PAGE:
Wife of osteopath and health education writer, Leon Chaitow (who wrote the introduction), Alkmini Chaitow gives a basic introduction to Greek food, with a welcome slant towards cooking more healthily. For instance, she tells us that the traditional Greek way to cook vegetables is to boil them until they're soft and tasteless, but she suggests a less traditional but more healthy way, steaming them. I appreciate both the distinction and the recommendation. At the end of the book, she has some general guidelines for health, as for instance that 30% of the food should be raw. She also offers a couple of pages of recipes suitable for children, and a couple of pages of balanced menus. The desserts, as would be expected, are not many. Here I was treated to a surprise: in most she recommends the use of alcohol in the form of cognac, and the most unhealthy thing you've heard of, margarine! Hardly what you would expect from someone so keen on health. But most people won't mind, and even I, who do mind, can easily skip or substitute. No big deal.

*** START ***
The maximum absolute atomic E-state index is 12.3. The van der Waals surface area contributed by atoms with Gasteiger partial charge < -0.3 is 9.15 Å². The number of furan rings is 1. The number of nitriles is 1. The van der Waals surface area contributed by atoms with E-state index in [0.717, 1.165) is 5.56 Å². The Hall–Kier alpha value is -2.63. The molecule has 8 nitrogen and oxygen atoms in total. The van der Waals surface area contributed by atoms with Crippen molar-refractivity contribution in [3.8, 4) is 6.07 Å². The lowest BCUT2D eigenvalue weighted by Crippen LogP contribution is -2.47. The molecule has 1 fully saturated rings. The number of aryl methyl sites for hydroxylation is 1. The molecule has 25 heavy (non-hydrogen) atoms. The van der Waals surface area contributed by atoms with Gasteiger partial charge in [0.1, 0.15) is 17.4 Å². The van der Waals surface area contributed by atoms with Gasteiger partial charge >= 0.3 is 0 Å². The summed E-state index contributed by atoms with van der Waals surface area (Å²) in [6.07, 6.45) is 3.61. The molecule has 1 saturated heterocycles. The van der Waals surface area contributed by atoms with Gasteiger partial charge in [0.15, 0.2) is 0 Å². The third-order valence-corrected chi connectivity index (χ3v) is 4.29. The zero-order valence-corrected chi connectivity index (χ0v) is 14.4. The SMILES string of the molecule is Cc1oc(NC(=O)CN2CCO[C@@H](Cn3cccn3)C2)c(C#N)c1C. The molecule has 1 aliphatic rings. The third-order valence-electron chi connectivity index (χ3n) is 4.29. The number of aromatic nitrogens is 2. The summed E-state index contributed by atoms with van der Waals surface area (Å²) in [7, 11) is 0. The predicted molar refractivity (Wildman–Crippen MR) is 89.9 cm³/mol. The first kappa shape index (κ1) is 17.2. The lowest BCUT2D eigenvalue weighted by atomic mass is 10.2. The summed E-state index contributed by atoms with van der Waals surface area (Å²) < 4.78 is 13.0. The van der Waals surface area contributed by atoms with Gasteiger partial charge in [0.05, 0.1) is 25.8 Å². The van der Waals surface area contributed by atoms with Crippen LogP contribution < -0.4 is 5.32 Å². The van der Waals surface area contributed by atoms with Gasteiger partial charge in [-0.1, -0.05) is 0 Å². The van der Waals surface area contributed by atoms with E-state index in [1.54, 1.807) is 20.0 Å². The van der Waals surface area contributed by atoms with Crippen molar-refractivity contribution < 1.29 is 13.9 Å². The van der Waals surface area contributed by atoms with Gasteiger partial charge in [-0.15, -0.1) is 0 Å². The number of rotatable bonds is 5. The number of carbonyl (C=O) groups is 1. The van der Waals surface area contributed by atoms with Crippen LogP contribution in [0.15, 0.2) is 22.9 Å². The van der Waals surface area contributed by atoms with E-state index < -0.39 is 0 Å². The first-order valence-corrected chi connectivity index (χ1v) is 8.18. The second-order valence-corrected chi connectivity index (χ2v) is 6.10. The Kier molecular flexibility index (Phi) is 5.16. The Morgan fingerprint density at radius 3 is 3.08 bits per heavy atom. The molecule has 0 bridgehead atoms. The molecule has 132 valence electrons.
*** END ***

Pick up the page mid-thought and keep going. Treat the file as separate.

The introduction to each food group is general, I mean the information is not about the use of this food in Greece and Greek cooking, but rather on why this food is good for you and how you should use it. For instance, in the rice chapter, she rightly recommends using whole, brown rice, which was never used in traditional Greek cooking and until recent years, was to be found only in health shops, not in supermarket shelves.
A nice touch: after each recipe title, she marks which ones are gluten and dairy-free. So if you're a vegan or allergic to gluten, you can find more easily what's suitable for you.
The recipes are not many, but the basics of Greek cooking are there, and you won't regret buying this book.